Yesterday, Gov. Walker gave a press conference flanked by the Fitzgerald brothers (Speaker and Senator, respectively) so spectacularly out of touch, obstinate, and misdirecting that I could hardly form words with which to properly lambast him for it.
I'm over that now, as you can see.
The conference was also a piece of shrewd political maneuvering by the increasingly unpopular governor. For weeks now the narrative has (rightly) been all about his refusal to give an inch on the budget proposal, ignoring the hundreds of thousands of Wisconsin residents who've descended on the Capitol and small towns across the state to voice their displeasure with his plans, and taking a phone call from a prankster he thought was billionaire David Koch.
By yesterday afternoon, however, Walker managed to shift the headlines (on many mainstream media outlets, anyway) toward placing blame for the impasse on senate Democrats specifically Senate Minority Leader Mark Miller.
Over the course of the presser, Walker and the Fitzgerald's sought to drive a wedge between Miller and the other 13 Democrats currently waiting in Illinois by claiming that he's actually been "reaching out to reasonable senators, many of whom are very interested and willing to come back to the state of Wisconsin."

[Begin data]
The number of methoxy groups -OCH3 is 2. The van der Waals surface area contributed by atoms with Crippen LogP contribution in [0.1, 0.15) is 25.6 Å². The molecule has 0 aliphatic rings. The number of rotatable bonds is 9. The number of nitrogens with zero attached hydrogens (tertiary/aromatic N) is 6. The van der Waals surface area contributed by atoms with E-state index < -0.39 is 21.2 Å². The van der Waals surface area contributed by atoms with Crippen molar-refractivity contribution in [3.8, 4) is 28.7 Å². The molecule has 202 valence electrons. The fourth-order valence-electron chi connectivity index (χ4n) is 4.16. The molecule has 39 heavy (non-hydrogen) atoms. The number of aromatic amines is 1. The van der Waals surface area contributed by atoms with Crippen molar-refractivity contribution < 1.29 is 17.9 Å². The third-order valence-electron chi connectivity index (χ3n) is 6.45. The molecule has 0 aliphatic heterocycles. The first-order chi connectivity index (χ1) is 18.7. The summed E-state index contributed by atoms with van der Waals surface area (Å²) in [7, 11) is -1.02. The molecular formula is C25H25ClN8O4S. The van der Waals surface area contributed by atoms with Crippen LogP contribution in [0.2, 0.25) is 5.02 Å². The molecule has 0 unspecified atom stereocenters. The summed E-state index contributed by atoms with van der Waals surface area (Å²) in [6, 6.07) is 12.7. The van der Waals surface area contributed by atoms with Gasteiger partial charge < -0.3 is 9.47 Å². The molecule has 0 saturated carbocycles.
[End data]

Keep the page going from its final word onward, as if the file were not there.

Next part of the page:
Walker then claimed that the only thing keeping them from coming home was Miller. The press conference was held, presumably, in response to a letter sent by Miller to Walker that asked for a meeting at the Illinois/Wisconsin border to continue "serious discussions" in order to reach some sort of solution. "We need to walk through why this letter is so ridiculous," Walker declared.
The only problem with that, of course, is that we've heard from Walker time and again that he has no intentions of compromising. During what he thought was a friendly chat with David Koch, Walker laid out his hoped-for plan to lure the Democrats back to the Capitol with the promise of a sit-down talk, only to use the meeting as a trick to allow the Republicans to vote the bill through while the Democrats were otherwise occupied with Walker.